The 5 Numbers Every Business Owner Needs to Know | Meg Wheeler | Skillshare

The 5 Numbers Every Business Owner Needs to Know

Meg Wheeler, Business Money Consultant

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6 Lessons (13m) View My Notes
    • 1. The 5 Biz Numbers You Need to Know Intro

    • 2. The 5 Biz Numbers You Need to Know Cash Flow

    • 3. The 5 Biz Numbers You Need to Know Accounts Receivable

    • 4. The 5 Biz Numbers You Need to Know Customer Acquisition Cost

    • 5. The 5 Biz Numbers You Need to Know Profit

    • 6. The 5 Biz Numbers You Need to Know Growth


About This Class

In this short class, you'll learn the 5 numbers that you need to know to run a successful business. Even if numbers aren't your thing, you'll want to get a handle on these 5 numbers to make better business decisions.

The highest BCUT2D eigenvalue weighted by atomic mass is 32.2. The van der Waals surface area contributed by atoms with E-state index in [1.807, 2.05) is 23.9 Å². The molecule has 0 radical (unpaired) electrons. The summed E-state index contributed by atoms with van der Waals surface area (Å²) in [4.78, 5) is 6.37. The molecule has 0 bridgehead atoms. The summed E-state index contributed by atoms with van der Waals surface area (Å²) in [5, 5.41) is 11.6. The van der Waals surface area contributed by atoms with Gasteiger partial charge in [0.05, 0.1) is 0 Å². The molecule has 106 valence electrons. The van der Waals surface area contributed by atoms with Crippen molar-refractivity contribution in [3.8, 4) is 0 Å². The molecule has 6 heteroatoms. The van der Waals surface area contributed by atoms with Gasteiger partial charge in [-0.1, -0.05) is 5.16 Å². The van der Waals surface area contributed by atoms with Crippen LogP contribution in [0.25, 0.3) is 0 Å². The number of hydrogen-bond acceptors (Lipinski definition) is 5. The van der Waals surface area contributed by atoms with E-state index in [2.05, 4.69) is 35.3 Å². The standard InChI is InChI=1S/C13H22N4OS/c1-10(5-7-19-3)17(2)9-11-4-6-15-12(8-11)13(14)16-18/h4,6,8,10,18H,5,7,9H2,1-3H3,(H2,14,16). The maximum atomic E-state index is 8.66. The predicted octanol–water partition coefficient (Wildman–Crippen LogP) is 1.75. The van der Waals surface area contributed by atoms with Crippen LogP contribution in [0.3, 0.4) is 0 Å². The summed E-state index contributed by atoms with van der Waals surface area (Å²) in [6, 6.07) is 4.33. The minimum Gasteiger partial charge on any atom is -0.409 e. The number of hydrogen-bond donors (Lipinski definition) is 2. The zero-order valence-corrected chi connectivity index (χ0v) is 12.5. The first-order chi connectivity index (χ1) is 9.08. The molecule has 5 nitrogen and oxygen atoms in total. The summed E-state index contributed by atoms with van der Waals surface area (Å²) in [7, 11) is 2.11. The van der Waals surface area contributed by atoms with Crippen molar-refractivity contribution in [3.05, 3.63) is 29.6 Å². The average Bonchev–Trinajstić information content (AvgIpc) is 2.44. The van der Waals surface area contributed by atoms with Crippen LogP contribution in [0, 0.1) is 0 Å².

1. The 5 Biz Numbers You Need to Know Intro: Hello, everyone. Thank you so much for joining my training today. Today we're gonna talk about the five numbers that every business owner needs to know. So for those of you who don't know me, my name is Mike Wheeler. I'm actually the co founder and CEO of an online gift company and marketplace for women called one for Women. I am also a biz money guru at meg k wheeler dot com. So I helped created an online entrepreneurs set up and manage the money in their business. I'm a former c p a and international tax consultants, and I'm really passionate about supporting women and supporting entrepreneurs. So I'm so excited to be here today to give you this training. 2. The 5 Biz Numbers You Need to Know Cash Flow: Why do you need to know your numbers in your business? I know a lot of us tend to you hide from the numbers because they seem really scary. But they're really not. And I'm here to tell you and to promise you that if you spend a little time really thinking about them and figuring out the ones that you need to focus on, you'll actually feel more confident and b'more informed in your business that you could make better decisions. So the first number that you need to know in your business is cash flow. So what do we mean by cash flow? Monthly cash flow is really just your revenues that have come in over the month and your expenses that go out. So in this example, if we have $10,000 of revenues coming in in the given month and we have $4500 of expenses going out, that our monthly cash flow is a positive $5500 on, we always want to see positive. That's really the goal here in this example, where we have revenues of $6000 every month and expenses of 7500 we have a negative $1500 cash flow 3. The 5 Biz Numbers You Need to Know Accounts Receivable: So the second number I like to look at is our accounts receivable Accounts receivable can be anything such as outstanding invoices. If you have declined payment or membership subscriptions, it can be returned checks and just really any other amount that someone owes to your business. So the number we really want to know when it comes to your accounts receivable is your a r turnover. And essentially, this really just tells us how long outstanding payments last or or go unpaid in your business. So the A R turnover is calculated by the total accounts receivable outstanding, divided by the total amount, dollar amount of sales you've had. And then you take that number and multiply it by the number of days that you're looking at this and that gives you your days sales outstanding. Okay, so let's look at an example. So if we look at this over a 90 day period and as of today, my accounts receivable outstanding, So invoices I've sent out that haven't been paid is $10,000 my total sales over that period is $25,000. Then if we put that into our equation, the 10,000 divided by the 25,000 and sales times. The 90 days gives me 36 days sales outstanding. So typically a good rule of thumb is that your days sales outstanding. Your de eso should not exceed your payment term by more than 1/3 to 1/2. Let's look at an example of that. So if our payment term ist 30 days meeting, when I send my invoice to my clients, I tell them that they have to pay within 30 days. The my idea so should not exceed 40 to 45 days, which is about 1/3 to 1/2 greater than that payment term. So let's go back to that example really fast. Where we calculated over that 90 day period are de eso was 36 days. If our payment term is 30 days, therefore our Max de eso should be 40 to 45 were good. It means we're getting paid in a reasonable amount of time. If it went over that 45 days, then we would start to be concerned and maybe need to tighten up our payment terms or our system for making sure that our clients are pains 4. The 5 Biz Numbers You Need to Know Customer Acquisition Cost: So the third biz number you need to know is your customer acquisition costs, so your customer acquisition costs, or your C A C for short, is essentially the cost it takes for you to acquire each customer. So if you're selling a $50 product that you have a $20 profit on, let's just say, But it's actually costing you $20 to get that customer than you're actually not profitable , because you're spending all of the profit on that product just to bring that customer in. So it allows you to price your products and services correctly. And it also tells you what you can spend and should spend on your advertising efforts by telling you what it cost you to get each customer. So again, we're gonna look at the formula for this. It's pretty simple. It's your total marketing expenses that you've spent over a period of time divided by the number of clients that paying clients or customers over that same period of time. So here's an example for you. If we spent $3000 in marketing expenses, let's just say over the last month, and we've had 30 customers over that same period than our cost of acquisition for each customer is $100. So in that case, that's that's pretty expensive. In that case, hopefully we're selling them, you know, a $500 or $1000 product or service. 5. The 5 Biz Numbers You Need to Know Profit: the fourth number you need to know your business is profit. This is the big one, right? This is one that hopefully everyone is thinking about, so the 1st 1 is your gross profit. Gross profit is really the profit on each product or service before you factor in your general costs of doing business. Rose profit is important because it helps you determine if you're pricing your product or service correctly. Remember, I gave that example before with your customer acquisition Hans of being $20 if you were only having a profit of $20 on your product, that would be an issue. It's the same kind of idea here. Let's use a service based example. So if you are selling ah, one hour call for, let's say, $50 but you valued the your your time at Let's just say $75 will. Right there. You're gross profit. It's actually growth loss is $25 because you're selling your service for $50 but you're valuing your time at 75 it is important to value your time because your time is a component that's directly associated with bringing in that revenue. So That's why it's important to understand your gross profit. We're gonna look at an example so the formula is again price of product or service, minus the cost to bring in those revenues. And I want to be clear fear they need to be directly associated with bringing in those revenues. So something like your office rent probably not directly associated with bringing in the revenue something like the If you are make you know if you're making them a product. The materials to make that product are directly associated with that revenue. If you're if it's a service, it would be your the cost of your time to get that revenue. And that gets you to your gross profit. So cost of revenues again, inventory costs If it's a physical product, the cost of direct labour, so your time to provide that service. Now it's not the cost of your time running the business. Overall, it's just the cost of your time to provide that service directly. Any materials that are used to create the product or to provide that service and other costs directly related to the sale, those all go into cost of revenues, so we're gonna even example. So if we do have a consulting service for $100 an hour, we valued our labor costs at $75 an hour. Let's say we give them a workbook and it costs us $5 to print. That workbook are gross. Profit is then gonna be $20 because our cost to bring in those revenues is 80 the 75 in the five and we're bringing in 100. So are girls profits $20. So the next number we look at is the gross profit percentage, and this is the prophet divided by the sales price. So I'm just gonna give you an example in that first case where we talked about that $100 consulting service and our profit was $20 we're gonna divide that $20 by $100. That's the cost of that service. At our gross profit percentage is 20%. Now, the gross profit percentage varies by industry. So I can't tell you. Oh, that's good. Or that's bad. You really just have to do your own research to figure out what is average in your industry and also get comfortable that you're hitting the gross profit percentage that you want. There are some industries where 20% is great and there are others where it's not great at all. So just something to keep in mind. The last number we're gonna look at as it comes to profit is net profit. So not profit is your total revenues for all of your products and services minus your total expenses. Now, this is very similar to cash flow. And if you are a cash basis business, most eso still entrepreneurs. Astle proprietors Most small businesses are meaning you recognize revenues when you physically get the cash and you record expenses when you physically pay them, then your net profit calculation is probably going to be the same as your cash flow calculation. If you are a cruel based taxpayer, which again most of you probably are not. But if you are, your net profit calculation may look a little bit differently than your cash flow calculation. Because you're not profit calculation will take into account some non cash items like depreciation, for example. But don't worry too much about that. If you don't know, you're probably cash basis. So your calculation for net profit is total. Revenues minus total expenses equals you got profit 6. The 5 Biz Numbers You Need to Know Growth: now, Our last business number that we want to look at is growth, and this is where profits gonna come back in supply. So don't worry. Here we want to look at our profit growth rate. So our profit growth rate is our current periods profit minus last periods profit and then that amount divided by last periods, profit. So you can look at this over any period. You can look at it on a monthly basis, quarterly annually. At a minimum, I would look at it on an annual basis. I would probably look at it also on a quarterly basis monthly. You know, depending on your business, if your business is really consistent, then monthly may be worthwhile. But if you have ups and downs like I know a lot of service based businesses or seasonal businesses, Dio then maybe looking at this on a monthly basis isn't as useful. But here's an example. So if this year's profit is $100,000 remember, we learned how to calculate that in the last, uh, the last few sides, this year's profit is $100,000. Last year's profit was $80,000 to $100,000 minus $80,000.20,000 dollars divided by last year's profit of $80,000. Gets us a 25% profit growth rate. That's really good. That's I would say that's pretty good again. Your profit growth rate. The average is gonna vary by industry, so you'll want to a little research on that. But we want this to be positive, right? Because this number tells us that our profit is growing. We're getting more profitable every period. That's what we want to see, and we also want to see that it's it's not becoming stagnant. So even if it's, you know, maybe one or 2% and you're thinking, OK, well, that's positive. I'm good. Well, that's pretty low. So if if you don't feel like your profit is actually increasing that much period over period, you may want to think about well, what's going on. Why is my business kind of hitting a wall here? So, speaking of which, if your profit growth rate is low or negative, you wanna look at four different areas and these areas we've already talked about, so you should now understand how to look at these. The first is your revenues. Are your revenues not increasing? Do you need to figure out ways either raise your prices? Bring in more clients, find alternative revenue streams that can help you increase. That's the first thing. The second is your expenses. Have your expenses increased and not only have the increase, but have they increased in line with your revenues, or have your expenses actually increased mawr than your revenues have meaning? It's more expensive to bring in each dollar of revenue. Now you need to look at that as well. The third is to look at that Custer customer acquisition class. Is it getting more expensive to acquire customers? You may be making more money, bringing in more revenues, and your expenses may not have changed that much marketing aside. But if it's costing you more money to bring in that extra revenue per customer, then you may actually be making less profit per customer than you were last year. And the last one is that cost of revenues have already touched on this a little bit. But again, how much is it costing you to bring in each dollar of revenue? And you can look at that through your customer acquisition cost, but you can also look at that by looking at all of the costs that directly affect you, bringing in that dollar of revenue So your inventory costs your raw materials costs your direct labor costs. So do are these all numbers increasing? Are they decreasing? Are they saying the same? You'll want to look at all of them. And when you look at all of them and truly understand what's happening in each of these areas, you'll start to see what's actually driving the bottom line of your business. And then you can make strategic changes to actually increase your profit not just your profit but your profit growth, because ultimately that's what matters.